Deutsch has recently focused much of her research on the question of absolute pitch (or perfect pitch), which is the ability to name or produce a musical note of particular pitch in the absence of a reference note. She began this line of research when she noticed that, for speakers of tone language, the pitch levels at which spoken words were pronounced were very important to conveying their meaning. In one study, she and co-authors showed that speakers of tone languages (Mandarin and Vietnamese) were remarkably consistent in the pitches with which they pronounced the same list of words on different days. This led to further large-scale studies in which she and co-authors showed that the prevalence of absolute pitch, which is very rare in the Western world, is common among musicians who are speakers of Mandarin. Further studies showed that this effect is not genetic in origin. From these findings Deutsch argued that that, if given the opportunity, infants can acquire absolute pitch as a feature of speech, which can then carry over into music. Since speakers of nontone language such as English are not generally given the same opportunity to associate pitches with verbal meanings very early in life, absolute pitch would for them be much less common. In considering why some rare nontone language speakers possess this faculty, Deutsch and Dooley have recently found that, among speakers of English, absolute pitch was correlated with the possession of a large auditory digit span. A strong memory for spoken words could foster the development of associations between musical notes and their names in early childhood, and so facilitate the acquisition of absolute pitch.
As a further issue, Deutsch has explored short-term memory for pitch. She has shown that memory for the pitch of a tone is retained in a specialized system, which is organized precisely and systematically. Most of these studies employed a paradigm she developed in which subjects were presented with two test tones that were separated by a sequence of intervening tones; the subjects judged whether the test tones were the same or different in pitch. In one study, she showed that while a sequence of intervening tones disrupted pitch memory, a sequence of spoken numbers produced little or no disruption. In other studies she found that memory for the pitch of a tone was subject to interference effects that depended on the pitch relationships between the tone to be remembered and those in the intervening sequence. In yet other studies she showed that errors in pitch memory judgment can result from loss of information as to when, in a sequence, a tone had occurred. In further experiments, she investigated interactions between the system underlying memory for pitch and those underlying memory for other attributes, such as melodic and harmonic intervals, and spatial location. From a different perspective, Deutsch collaborated with the mathematician John Feroe to develop a theoretical model in which pitch sequences are represented by the listener as hierarchical networks. In this model, elements that are present at each hierarchical level are elaborated by further elements so as to form structural units at the next lower level, until the lowest level is reached. This model has been used as a basis for further, more elaborate models that were later developed by others.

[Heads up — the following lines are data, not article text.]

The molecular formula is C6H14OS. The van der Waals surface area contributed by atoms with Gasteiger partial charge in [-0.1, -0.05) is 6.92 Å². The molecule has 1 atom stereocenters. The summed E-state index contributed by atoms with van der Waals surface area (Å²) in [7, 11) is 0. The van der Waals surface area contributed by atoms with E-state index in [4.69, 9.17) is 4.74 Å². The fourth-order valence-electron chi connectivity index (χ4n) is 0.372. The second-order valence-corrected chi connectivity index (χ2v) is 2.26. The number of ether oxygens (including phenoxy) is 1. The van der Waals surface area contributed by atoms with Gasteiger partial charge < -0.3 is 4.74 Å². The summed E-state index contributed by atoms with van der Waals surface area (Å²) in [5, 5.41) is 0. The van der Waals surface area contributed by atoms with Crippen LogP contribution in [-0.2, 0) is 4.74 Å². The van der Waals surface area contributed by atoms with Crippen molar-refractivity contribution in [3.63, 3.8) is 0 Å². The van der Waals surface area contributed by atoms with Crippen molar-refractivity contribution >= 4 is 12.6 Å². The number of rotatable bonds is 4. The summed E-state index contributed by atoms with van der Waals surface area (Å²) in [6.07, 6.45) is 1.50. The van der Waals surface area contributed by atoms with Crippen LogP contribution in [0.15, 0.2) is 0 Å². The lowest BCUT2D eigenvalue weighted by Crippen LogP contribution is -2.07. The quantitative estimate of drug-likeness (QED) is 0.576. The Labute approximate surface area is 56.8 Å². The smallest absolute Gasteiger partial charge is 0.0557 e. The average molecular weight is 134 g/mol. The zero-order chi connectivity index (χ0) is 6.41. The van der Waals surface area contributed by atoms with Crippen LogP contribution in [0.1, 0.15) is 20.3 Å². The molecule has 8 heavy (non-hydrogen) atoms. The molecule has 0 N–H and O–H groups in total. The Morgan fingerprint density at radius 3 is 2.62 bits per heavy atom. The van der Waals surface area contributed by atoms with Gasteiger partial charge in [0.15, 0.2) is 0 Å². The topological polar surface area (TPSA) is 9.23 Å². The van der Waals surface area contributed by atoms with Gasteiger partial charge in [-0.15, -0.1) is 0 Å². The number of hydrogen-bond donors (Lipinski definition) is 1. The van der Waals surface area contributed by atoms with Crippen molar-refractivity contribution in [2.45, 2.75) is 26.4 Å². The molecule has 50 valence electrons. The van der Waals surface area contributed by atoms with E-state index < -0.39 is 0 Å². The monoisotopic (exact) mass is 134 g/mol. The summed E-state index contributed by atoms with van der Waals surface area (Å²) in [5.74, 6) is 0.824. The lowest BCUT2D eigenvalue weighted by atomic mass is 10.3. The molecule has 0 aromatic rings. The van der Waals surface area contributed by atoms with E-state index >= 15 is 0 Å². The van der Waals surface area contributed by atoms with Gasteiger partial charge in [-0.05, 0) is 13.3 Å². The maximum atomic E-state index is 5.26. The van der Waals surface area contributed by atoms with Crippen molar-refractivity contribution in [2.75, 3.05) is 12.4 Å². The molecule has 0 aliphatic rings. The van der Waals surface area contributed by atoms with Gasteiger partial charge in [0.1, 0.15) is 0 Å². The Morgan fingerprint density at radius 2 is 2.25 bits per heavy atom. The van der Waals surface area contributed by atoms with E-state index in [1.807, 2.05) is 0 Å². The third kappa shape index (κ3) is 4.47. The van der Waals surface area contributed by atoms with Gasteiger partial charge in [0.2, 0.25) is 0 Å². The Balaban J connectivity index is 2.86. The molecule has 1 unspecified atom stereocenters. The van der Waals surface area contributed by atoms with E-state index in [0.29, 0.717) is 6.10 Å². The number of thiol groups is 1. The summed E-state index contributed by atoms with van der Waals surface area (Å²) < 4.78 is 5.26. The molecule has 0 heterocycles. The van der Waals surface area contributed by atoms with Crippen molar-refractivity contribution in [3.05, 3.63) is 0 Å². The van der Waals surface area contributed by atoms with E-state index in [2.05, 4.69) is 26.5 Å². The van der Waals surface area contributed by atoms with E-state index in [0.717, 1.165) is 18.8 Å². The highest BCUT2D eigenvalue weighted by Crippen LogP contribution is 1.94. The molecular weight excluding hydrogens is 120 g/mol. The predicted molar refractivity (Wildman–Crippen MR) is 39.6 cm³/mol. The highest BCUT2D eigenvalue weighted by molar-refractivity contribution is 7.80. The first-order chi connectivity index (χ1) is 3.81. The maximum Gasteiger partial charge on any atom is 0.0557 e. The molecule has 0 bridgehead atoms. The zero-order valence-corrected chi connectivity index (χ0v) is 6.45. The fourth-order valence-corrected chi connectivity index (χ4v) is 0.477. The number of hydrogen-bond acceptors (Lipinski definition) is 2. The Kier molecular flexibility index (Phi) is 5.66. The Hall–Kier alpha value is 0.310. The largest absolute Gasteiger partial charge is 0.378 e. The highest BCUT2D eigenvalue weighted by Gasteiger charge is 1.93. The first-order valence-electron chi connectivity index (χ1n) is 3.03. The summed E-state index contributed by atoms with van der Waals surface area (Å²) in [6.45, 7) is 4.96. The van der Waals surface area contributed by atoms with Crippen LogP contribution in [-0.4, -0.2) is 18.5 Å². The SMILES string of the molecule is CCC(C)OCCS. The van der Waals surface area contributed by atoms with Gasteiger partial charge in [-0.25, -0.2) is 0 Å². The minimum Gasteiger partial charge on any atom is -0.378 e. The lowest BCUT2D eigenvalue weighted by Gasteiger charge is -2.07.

At the time Deutsch began researching the psychology of music, the empirical study of music was in its infancy. Deutsch promoted the field through many professional organizations, where she gave invited lectures and organized symposia, for example, at the American Association for the Advancement of Science, the Acoustical Society of America, the American Psychological Society, the American Psychological Association, and the Audio Engineering Society. She often placed this new field in historical context, for example in her book chapter Psychology and Music, in which she argued against the prevailing rationalistic approach to musical issues. She was involved in organizing a series of interdisciplinary meetings on the Physical and Neuropsychological Foundations of Music, and those who attended these meetings formed the nucleus of this new field. In 1989, Deutsch co-founded the International Conference on Music Perception and Cognition – a biennial series of conferences- and served as the Co-Chair of the Organizing Committee of its first meeting, which was held in Kyoto. Then in 1990, Deutsch founded the (American) Society for Music Perception and Cognition, and served as its Founding President in 1990-1992, continuing as President through the Second International Conference on Music Perception and Cognition, which was held in Los Angeles. In 1983, she founded the journal Music Perception, as a forum for psychologists, neuroscientists, engineers, music theorists, and composers to exchange ideas and report new findings; she served as the journal’s Founding Editor from 1983 to 1995. She also brought together research and theory in this field in her edited volume The Psychology of Music, 1982 (2nd ed. 1999; 3rd ed., 2013), which has become the standard Handbook for the field.